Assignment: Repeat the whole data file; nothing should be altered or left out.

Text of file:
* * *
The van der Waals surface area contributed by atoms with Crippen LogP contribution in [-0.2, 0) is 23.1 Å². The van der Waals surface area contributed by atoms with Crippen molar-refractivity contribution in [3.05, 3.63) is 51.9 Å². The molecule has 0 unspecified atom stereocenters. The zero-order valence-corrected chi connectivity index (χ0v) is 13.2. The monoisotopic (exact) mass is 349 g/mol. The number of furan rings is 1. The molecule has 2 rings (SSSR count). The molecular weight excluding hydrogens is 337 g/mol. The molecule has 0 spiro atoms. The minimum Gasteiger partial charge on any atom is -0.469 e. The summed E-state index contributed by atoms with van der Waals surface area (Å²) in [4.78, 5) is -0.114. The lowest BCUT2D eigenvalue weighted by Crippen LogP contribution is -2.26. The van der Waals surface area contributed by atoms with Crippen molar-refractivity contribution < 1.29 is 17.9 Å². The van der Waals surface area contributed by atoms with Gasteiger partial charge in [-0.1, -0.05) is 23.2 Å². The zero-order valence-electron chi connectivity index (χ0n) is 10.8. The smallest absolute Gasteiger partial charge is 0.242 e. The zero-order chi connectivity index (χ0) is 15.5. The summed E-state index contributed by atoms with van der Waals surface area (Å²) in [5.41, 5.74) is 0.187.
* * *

The van der Waals surface area contributed by atoms with Crippen LogP contribution in [-0.2, 0) is 23.1 Å². The van der Waals surface area contributed by atoms with Crippen molar-refractivity contribution in [3.05, 3.63) is 51.9 Å². The molecule has 0 unspecified atom stereocenters. The zero-order valence-corrected chi connectivity index (χ0v) is 13.2. The monoisotopic (exact) mass is 349 g/mol. The number of furan rings is 1. The molecule has 2 rings (SSSR count). The molecular weight excluding hydrogens is 337 g/mol. The molecule has 0 spiro atoms. The minimum Gasteiger partial charge on any atom is -0.469 e. The summed E-state index contributed by atoms with van der Waals surface area (Å²) in [4.78, 5) is -0.114. The lowest BCUT2D eigenvalue weighted by Crippen LogP contribution is -2.26. The van der Waals surface area contributed by atoms with Crippen molar-refractivity contribution < 1.29 is 17.9 Å². The van der Waals surface area contributed by atoms with Gasteiger partial charge in [-0.1, -0.05) is 23.2 Å². The zero-order valence-electron chi connectivity index (χ0n) is 10.8. The smallest absolute Gasteiger partial charge is 0.242 e. The zero-order chi connectivity index (χ0) is 15.5. The summed E-state index contributed by atoms with van der Waals surface area (Å²) in [5.41, 5.74) is 0.187.